The July World Agricultural Supply and Demand Estimates released Friday, July 10, were uneventful for the market.

After the big surprise drop in harvested corn acreage of 5.6 million on June 30, the market was anticipating a pullback in production. So, the 15-billion-bushel estimate was in line with expectations, nearly 1 billion bushels below June.

Ending stocks for the 2020-21 marketing year were lowered to 2.648 billion bushels, a 675-million-bushel reduction from the June report. The U.S. Department of Agriculture lowered feed and residual use which offset part of the lower production. Old crop ending stocks were raised to 2.248 billion bushels, 145 million bushels above the 2.103 bb figure in June.

John Nelson with Producers Livestock in Sioux City, Iowa, says the market reaction to the lower new crop corn ending stocks was still a bit negative because without a major weather threat, traders still perceive the ending stocks as burdensome.

“Even though the carryout was lowered on corn, 2.648 billion bushels of corn is still a big supply burden to work through,” he says.

Meanwhile, world ending stocks for corn in the 2020-21 marketing year dropped a whopping 22.9 million metric tons from June to 315 million metric tons, due in part to the U.S. revisions. World carryout for 2019-20 was also lowered by 0.9 million metric tons. USDA left Brazil and Argentina corn production static with last month at 101 mmt and 50 mmt respectively.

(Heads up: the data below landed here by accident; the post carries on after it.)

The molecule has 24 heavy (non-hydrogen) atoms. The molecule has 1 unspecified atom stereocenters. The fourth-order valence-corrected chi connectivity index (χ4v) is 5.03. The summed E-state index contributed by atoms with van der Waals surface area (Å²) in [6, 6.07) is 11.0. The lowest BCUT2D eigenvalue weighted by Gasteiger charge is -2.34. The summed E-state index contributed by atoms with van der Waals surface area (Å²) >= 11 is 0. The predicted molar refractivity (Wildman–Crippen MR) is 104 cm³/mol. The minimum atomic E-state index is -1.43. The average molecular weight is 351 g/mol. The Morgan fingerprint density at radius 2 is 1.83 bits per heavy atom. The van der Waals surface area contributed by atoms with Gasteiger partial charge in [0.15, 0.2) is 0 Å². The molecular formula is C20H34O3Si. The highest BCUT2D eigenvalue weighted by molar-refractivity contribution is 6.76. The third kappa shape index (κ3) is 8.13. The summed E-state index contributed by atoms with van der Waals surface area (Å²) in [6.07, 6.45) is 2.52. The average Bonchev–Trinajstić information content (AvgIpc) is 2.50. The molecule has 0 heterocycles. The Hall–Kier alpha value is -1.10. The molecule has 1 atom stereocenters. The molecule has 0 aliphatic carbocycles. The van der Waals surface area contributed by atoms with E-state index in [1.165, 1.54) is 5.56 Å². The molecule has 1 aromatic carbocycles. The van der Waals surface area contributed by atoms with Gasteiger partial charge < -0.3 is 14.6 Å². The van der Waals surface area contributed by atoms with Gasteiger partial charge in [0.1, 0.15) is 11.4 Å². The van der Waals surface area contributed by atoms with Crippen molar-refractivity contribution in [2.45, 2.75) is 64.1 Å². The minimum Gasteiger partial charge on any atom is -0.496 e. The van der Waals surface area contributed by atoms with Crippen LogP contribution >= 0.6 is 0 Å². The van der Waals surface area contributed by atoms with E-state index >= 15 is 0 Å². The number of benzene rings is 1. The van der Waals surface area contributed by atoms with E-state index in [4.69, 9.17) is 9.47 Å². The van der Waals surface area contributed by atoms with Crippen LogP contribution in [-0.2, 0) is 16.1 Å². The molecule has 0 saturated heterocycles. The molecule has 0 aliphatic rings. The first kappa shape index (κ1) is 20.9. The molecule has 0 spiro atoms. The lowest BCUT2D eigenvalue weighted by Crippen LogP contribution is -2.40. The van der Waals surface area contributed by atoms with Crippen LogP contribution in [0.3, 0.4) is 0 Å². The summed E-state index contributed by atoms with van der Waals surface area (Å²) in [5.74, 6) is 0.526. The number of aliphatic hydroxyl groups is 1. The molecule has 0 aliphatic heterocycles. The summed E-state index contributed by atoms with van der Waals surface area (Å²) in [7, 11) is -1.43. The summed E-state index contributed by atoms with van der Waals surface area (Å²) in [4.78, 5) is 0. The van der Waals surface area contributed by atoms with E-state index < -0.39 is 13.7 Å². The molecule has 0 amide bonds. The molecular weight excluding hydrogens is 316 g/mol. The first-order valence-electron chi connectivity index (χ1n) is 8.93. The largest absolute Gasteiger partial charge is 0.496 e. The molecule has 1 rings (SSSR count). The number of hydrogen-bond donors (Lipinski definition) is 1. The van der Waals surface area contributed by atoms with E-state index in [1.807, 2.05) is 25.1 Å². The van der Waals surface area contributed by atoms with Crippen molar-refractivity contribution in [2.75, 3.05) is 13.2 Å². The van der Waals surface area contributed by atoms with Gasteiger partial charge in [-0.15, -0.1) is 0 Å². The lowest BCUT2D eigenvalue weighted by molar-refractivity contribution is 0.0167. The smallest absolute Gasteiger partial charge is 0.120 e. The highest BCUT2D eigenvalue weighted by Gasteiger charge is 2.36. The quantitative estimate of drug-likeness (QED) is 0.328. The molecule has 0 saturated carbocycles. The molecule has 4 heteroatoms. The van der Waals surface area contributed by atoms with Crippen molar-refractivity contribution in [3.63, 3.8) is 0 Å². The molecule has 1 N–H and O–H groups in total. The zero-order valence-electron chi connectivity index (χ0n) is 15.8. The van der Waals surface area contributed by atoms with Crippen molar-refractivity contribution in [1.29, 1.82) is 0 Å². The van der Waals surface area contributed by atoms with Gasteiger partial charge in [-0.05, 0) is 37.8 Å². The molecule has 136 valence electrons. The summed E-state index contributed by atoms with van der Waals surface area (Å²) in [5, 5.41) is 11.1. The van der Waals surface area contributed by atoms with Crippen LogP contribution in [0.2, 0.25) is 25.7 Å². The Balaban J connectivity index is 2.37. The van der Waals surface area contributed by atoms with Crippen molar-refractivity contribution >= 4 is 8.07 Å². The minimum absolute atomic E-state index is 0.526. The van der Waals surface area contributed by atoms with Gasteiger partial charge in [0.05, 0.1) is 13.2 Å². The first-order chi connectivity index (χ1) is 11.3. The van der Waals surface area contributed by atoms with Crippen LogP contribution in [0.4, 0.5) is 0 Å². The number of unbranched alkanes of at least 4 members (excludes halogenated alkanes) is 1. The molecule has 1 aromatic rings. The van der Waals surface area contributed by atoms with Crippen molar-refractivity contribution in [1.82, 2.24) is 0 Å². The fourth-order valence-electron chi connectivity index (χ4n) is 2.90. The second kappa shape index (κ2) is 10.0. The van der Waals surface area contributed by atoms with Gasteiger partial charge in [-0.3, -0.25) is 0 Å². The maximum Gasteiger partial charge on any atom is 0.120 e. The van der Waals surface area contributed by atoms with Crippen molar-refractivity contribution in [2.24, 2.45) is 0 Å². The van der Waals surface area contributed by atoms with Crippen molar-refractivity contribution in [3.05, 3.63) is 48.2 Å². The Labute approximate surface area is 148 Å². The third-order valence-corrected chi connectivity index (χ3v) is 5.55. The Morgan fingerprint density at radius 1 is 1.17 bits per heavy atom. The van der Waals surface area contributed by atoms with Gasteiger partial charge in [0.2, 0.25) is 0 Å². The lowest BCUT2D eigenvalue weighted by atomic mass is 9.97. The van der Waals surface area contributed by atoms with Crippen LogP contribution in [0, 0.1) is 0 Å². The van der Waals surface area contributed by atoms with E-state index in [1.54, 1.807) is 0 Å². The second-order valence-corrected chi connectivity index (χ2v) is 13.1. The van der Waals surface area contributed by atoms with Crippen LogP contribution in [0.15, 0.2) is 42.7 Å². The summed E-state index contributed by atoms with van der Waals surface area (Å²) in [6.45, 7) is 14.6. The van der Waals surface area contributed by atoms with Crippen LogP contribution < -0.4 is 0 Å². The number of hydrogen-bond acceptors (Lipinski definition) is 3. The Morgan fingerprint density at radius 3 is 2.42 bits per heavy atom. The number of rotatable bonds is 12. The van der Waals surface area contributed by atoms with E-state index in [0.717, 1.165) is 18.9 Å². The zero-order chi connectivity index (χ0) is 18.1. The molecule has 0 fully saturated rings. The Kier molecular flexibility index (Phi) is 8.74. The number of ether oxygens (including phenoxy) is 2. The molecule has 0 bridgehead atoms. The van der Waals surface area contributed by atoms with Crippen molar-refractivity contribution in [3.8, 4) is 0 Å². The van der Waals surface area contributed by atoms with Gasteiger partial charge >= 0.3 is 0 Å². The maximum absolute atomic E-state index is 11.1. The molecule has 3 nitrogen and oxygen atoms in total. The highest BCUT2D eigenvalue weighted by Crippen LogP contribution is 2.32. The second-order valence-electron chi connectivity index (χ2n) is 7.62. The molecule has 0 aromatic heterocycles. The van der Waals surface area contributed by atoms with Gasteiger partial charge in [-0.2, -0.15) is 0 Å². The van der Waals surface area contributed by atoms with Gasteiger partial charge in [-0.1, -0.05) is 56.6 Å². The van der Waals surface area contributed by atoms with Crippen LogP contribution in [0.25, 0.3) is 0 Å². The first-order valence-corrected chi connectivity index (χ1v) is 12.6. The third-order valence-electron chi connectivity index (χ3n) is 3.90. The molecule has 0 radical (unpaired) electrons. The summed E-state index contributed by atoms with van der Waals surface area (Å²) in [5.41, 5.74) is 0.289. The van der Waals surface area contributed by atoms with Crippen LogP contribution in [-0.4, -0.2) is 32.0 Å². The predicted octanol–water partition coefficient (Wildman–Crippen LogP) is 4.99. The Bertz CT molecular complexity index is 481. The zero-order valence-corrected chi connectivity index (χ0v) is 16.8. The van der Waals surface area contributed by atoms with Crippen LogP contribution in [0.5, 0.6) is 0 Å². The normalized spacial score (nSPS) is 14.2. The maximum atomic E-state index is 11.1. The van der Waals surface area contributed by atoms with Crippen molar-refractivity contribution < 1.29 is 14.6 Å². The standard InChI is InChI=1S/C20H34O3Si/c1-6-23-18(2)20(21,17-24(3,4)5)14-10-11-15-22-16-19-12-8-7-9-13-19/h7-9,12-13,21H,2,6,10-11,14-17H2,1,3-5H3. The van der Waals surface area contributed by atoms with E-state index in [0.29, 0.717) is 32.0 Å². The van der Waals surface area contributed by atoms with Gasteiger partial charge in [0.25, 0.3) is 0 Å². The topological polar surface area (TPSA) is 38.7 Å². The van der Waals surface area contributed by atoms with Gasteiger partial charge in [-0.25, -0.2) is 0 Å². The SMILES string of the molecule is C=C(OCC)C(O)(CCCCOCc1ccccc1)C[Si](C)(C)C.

U.S. soybean production was pegged by USDA at 4.135 billion bushels, slightly lower than trade guesses. It was only 10,000 bushels above last month’s estimate figuring in the additional 310,000 acres from the acreage report. New crop ending stocks were raised though by 30 million bushels from last month and old crop ending stocks were bumped up by 35 million bushels. World soybean carryout came in at 95.1 million metric tons in the new crop category, a 1.2 million metric ton reduction from the previous report, while global stocks for old crop were raised 0.5 million metric ton to 99.7 million metric tons. Some of that increase came from a 2 million metric ton increase in Brazil soybean production to 126 million metric tons. Argentina’s soybean production was left unchanged at 50 million metric tons.

All wheat production was lowered to 1.824 billion bushels or 53,000 bushels from June. Winter wheat production was also dropped to 1.218 billion and other spring wheat was nearly unchanged at 550 million bushels. U.S. ending stocks in the new crop category were raised to 942 million bushels and old crop stocks were also pushed up to 1.044 billion bushels, which were both above June. World carryout for 2020-21 on wheat was lowered by 1.3 million metric tons to 314.8 million metric tons, while old crop came in at 297.1 million metric tons, which was a 1.3 million metric ton revision upward.